Wearing house underwear under a bandage harness, for starters.
HBO's Girls, already a formidable contender for television's most awkward and nakedest sex scenes, upped the ante last night with one horrific, cringeworthy, and unforgettable role-playing scene. Donning a platinum wig and a breathy voice, Hannah Horvath hoped to stop feeling like an "ottoman with a vagina" and bring back the excitement to her sex life with Adam. The only problem with her hasty sojourn into the world of fantasy role-playing? Everything, right down to the house underwear creeping out beneath her bandage body harness.
I think we can all agree that absolutely nobody should model their life after walking cautionary tale Hannah Horvath, but just so you don't fall prey to a Girls role-playing scheme, (and so you too are not dumped while naked in your ex-best friend's cookie-smelling apartment), we've put together the five cardinal sins of role-playing Hannah regrettably made.
1. Both Partners Did Not Consent
"Eat before because it's more like a drink thing," does not a forewarning make. Hannah's biggest mistake was she didn't tell Adam what she was doing before she put on a wig more befitting of mid-cancer Samantha on Sex and the City. Sure, surprise can be sort of exhilarating when it comes to role-playing, but not when your partner isn't at all game for it. "The fuck?" Adam asks rightfully when Hannah shows up to the Globe bar in a completely unagreed upon character. In order for both partners to enjoy a true role-play, they both need to know it's happening.
2. No Safe Word
When a helpful bystander spots Adam (who is role-playing) violently grabbing Hannah's breasts in the middle of the sidewalk, he asks if everything is all right. Hannah eggs Adam on, screaming that her husband will be so upset with him. The bystander, because he is a normal human being having a normal human reaction to a stressful situation, punches Adam in the face. Hannah comes off as a terrible human being for not knowing when to break character and stop her boyfriend from being publicly attacked. What could have prevented this? A safe word. All role-playing needs one to ensure both partners are comfortable with the situation at hand, regardless if you're playing secretary and boss or going full BDSM.
3. Changing the Storyline Mid-Way Through
Changing from a hedge-funder's bored housewife to a popular cheerleader mid-thrust, Hannah committed the cardinal sin of switching up the narrative during role-playing. The most successful roleplaying storylines are those that are uncomplicated, familiar, and known mutual turn-ons. Adam calls her out for it. Unfortunately for Hannah, being a non-committal neurotic doesn't really do her any favors here. When it comes to role-playing, stick to the script. Especially when someone is about to come.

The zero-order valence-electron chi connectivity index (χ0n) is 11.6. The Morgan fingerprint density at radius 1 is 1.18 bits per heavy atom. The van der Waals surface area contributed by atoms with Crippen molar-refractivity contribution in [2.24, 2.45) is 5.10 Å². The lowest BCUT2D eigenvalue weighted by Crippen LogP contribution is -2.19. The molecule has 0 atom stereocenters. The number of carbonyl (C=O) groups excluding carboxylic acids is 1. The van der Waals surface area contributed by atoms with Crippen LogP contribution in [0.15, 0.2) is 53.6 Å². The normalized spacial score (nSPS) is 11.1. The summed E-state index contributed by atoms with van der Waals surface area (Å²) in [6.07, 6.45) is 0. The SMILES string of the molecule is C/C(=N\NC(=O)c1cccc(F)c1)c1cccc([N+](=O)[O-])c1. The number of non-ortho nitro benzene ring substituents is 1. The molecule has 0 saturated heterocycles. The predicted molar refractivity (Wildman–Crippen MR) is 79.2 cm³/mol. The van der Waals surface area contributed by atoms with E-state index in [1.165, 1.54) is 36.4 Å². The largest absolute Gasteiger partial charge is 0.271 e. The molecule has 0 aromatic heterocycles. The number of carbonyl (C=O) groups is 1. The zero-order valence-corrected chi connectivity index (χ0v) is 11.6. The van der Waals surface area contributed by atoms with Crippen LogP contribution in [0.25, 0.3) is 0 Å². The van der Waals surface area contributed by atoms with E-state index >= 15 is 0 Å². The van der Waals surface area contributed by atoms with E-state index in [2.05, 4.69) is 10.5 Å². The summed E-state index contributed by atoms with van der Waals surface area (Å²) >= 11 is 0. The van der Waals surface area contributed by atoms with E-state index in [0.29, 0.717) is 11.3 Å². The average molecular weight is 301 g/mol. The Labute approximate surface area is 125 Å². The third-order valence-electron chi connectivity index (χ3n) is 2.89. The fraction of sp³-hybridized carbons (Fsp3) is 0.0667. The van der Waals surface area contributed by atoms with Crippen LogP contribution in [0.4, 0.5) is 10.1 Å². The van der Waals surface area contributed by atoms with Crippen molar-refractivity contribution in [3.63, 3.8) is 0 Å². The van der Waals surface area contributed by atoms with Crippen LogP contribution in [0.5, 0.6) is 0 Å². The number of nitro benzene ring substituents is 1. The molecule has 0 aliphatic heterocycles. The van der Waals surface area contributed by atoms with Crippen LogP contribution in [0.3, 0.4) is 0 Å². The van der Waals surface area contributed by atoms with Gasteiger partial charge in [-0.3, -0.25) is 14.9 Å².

4. Relying Too Much on Props
The heinous wig. The chocolate syrup. The whole fruit eating. The use of Marnie's apartment as a sex den. The insane bandage harness and granny panties combo (obviously being played for laughs, but come on!). If the old Adam used to get off at the mere mention that Hannah was a adult-headed woman with a baby's body, then he probably didn't need all the bells and whistles of elaborate costuming and props. Hannah, probably out of nerves, made the rookie mistake of leaning too heavily on her props instead of actually having an adult conversation about what her partner's fantasies are. If you've done your homework and developed your fantasy, you can probably leave the Fifth Element harness at home.
5. Using Role-Playing as a Band-Aid for a Relationship's Deeper Problems
Using role-playing to spice things up? Sure. Enacting a fantasy that your partner has expressed previously in the bedroom? Of course. But planning a revamp of your lagging relationship with one wigged-out night? Misguided. Hannah forgot that sexual preferences, like a person, can easily change. "I was just trying to do it the way we used to, the way sex always was for us," Hannah tells Adam after he calls an end to the role-playing. "You have an old idea of who I am," he admits to her.
That's because escaping a relationship for a fantasy for one evening won't solve the greater, systemic problems of a failing relationship. When Hannah's role-play flops terribly, Adam tells her, "You can't have just part. You have to take the whole thing or nothing." What he means on the surface is a hedge-funder's housewife can't suddenly become head cheerleader with no prior discussion of the fantasy, but it's a greater statement on accepting all parts of your relationship, not just the good parts. Role-playing, while a recommended and exciting part of human sexuality, can't solve your problems overnight — and probably shouldn't.
Image via HBO.